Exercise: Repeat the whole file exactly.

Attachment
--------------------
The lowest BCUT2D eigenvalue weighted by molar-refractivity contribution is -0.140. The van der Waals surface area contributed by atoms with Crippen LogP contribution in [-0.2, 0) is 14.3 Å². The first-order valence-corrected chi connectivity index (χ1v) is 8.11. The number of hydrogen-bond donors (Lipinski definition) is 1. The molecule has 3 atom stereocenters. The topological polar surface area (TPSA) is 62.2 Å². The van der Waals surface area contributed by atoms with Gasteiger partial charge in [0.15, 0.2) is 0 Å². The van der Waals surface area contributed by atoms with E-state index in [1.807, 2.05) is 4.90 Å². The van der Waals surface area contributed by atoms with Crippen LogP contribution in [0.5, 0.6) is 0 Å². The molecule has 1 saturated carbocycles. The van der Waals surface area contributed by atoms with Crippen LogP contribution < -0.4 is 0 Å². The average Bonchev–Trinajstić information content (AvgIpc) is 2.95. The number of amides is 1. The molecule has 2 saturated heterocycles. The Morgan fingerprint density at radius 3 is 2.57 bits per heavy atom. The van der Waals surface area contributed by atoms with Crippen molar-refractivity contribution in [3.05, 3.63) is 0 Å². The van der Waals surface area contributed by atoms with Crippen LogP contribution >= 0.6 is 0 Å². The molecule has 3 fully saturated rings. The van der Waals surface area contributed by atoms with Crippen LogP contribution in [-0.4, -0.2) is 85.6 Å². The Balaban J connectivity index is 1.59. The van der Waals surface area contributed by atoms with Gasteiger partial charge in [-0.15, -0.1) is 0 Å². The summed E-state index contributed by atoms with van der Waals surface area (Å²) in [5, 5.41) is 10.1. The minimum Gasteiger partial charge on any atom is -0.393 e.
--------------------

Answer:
The lowest BCUT2D eigenvalue weighted by molar-refractivity contribution is -0.140. The van der Waals surface area contributed by atoms with Crippen LogP contribution in [-0.2, 0) is 14.3 Å². The first-order valence-corrected chi connectivity index (χ1v) is 8.11. The number of hydrogen-bond donors (Lipinski definition) is 1. The molecule has 3 atom stereocenters. The topological polar surface area (TPSA) is 62.2 Å². The van der Waals surface area contributed by atoms with Gasteiger partial charge in [0.15, 0.2) is 0 Å². The van der Waals surface area contributed by atoms with E-state index in [1.807, 2.05) is 4.90 Å². The van der Waals surface area contributed by atoms with Crippen LogP contribution in [0.5, 0.6) is 0 Å². The molecule has 1 saturated carbocycles. The van der Waals surface area contributed by atoms with Crippen LogP contribution < -0.4 is 0 Å². The average Bonchev–Trinajstić information content (AvgIpc) is 2.95. The number of amides is 1. The molecule has 2 saturated heterocycles. The Morgan fingerprint density at radius 3 is 2.57 bits per heavy atom. The van der Waals surface area contributed by atoms with Crippen molar-refractivity contribution in [3.05, 3.63) is 0 Å². The van der Waals surface area contributed by atoms with Crippen LogP contribution >= 0.6 is 0 Å². The molecule has 3 fully saturated rings. The van der Waals surface area contributed by atoms with Crippen LogP contribution in [-0.4, -0.2) is 85.6 Å². The Balaban J connectivity index is 1.59. The van der Waals surface area contributed by atoms with Gasteiger partial charge in [-0.15, -0.1) is 0 Å². The summed E-state index contributed by atoms with van der Waals surface area (Å²) in [5, 5.41) is 10.1. The minimum Gasteiger partial charge on any atom is -0.393 e.